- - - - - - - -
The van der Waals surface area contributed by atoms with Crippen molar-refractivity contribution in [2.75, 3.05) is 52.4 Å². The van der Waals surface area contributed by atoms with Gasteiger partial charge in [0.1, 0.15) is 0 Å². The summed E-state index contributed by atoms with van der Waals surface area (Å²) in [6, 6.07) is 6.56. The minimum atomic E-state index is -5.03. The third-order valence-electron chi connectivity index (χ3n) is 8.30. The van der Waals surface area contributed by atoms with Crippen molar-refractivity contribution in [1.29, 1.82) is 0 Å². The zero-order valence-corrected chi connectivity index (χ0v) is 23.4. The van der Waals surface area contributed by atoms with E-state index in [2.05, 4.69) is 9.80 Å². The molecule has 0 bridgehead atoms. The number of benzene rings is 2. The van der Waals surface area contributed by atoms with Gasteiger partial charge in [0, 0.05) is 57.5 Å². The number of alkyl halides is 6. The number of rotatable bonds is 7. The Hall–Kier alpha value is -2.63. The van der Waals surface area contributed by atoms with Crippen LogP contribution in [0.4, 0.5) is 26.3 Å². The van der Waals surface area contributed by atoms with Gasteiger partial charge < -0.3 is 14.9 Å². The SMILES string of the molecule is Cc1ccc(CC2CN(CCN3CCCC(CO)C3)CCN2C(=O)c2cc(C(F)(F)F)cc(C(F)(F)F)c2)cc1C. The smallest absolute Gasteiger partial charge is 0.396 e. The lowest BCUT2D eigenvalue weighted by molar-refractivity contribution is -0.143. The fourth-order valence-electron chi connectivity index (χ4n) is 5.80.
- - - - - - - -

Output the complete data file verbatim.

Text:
The van der Waals surface area contributed by atoms with Crippen molar-refractivity contribution in [2.75, 3.05) is 52.4 Å². The van der Waals surface area contributed by atoms with Gasteiger partial charge in [0.1, 0.15) is 0 Å². The summed E-state index contributed by atoms with van der Waals surface area (Å²) in [6, 6.07) is 6.56. The minimum atomic E-state index is -5.03. The third-order valence-electron chi connectivity index (χ3n) is 8.30. The van der Waals surface area contributed by atoms with Crippen molar-refractivity contribution in [1.29, 1.82) is 0 Å². The zero-order valence-corrected chi connectivity index (χ0v) is 23.4. The van der Waals surface area contributed by atoms with E-state index in [2.05, 4.69) is 9.80 Å². The molecule has 0 bridgehead atoms. The number of benzene rings is 2. The van der Waals surface area contributed by atoms with Gasteiger partial charge in [0, 0.05) is 57.5 Å². The number of alkyl halides is 6. The number of rotatable bonds is 7. The Hall–Kier alpha value is -2.63. The van der Waals surface area contributed by atoms with Crippen LogP contribution in [0.4, 0.5) is 26.3 Å². The van der Waals surface area contributed by atoms with Gasteiger partial charge < -0.3 is 14.9 Å². The SMILES string of the molecule is Cc1ccc(CC2CN(CCN3CCCC(CO)C3)CCN2C(=O)c2cc(C(F)(F)F)cc(C(F)(F)F)c2)cc1C. The smallest absolute Gasteiger partial charge is 0.396 e. The lowest BCUT2D eigenvalue weighted by molar-refractivity contribution is -0.143. The fourth-order valence-electron chi connectivity index (χ4n) is 5.80.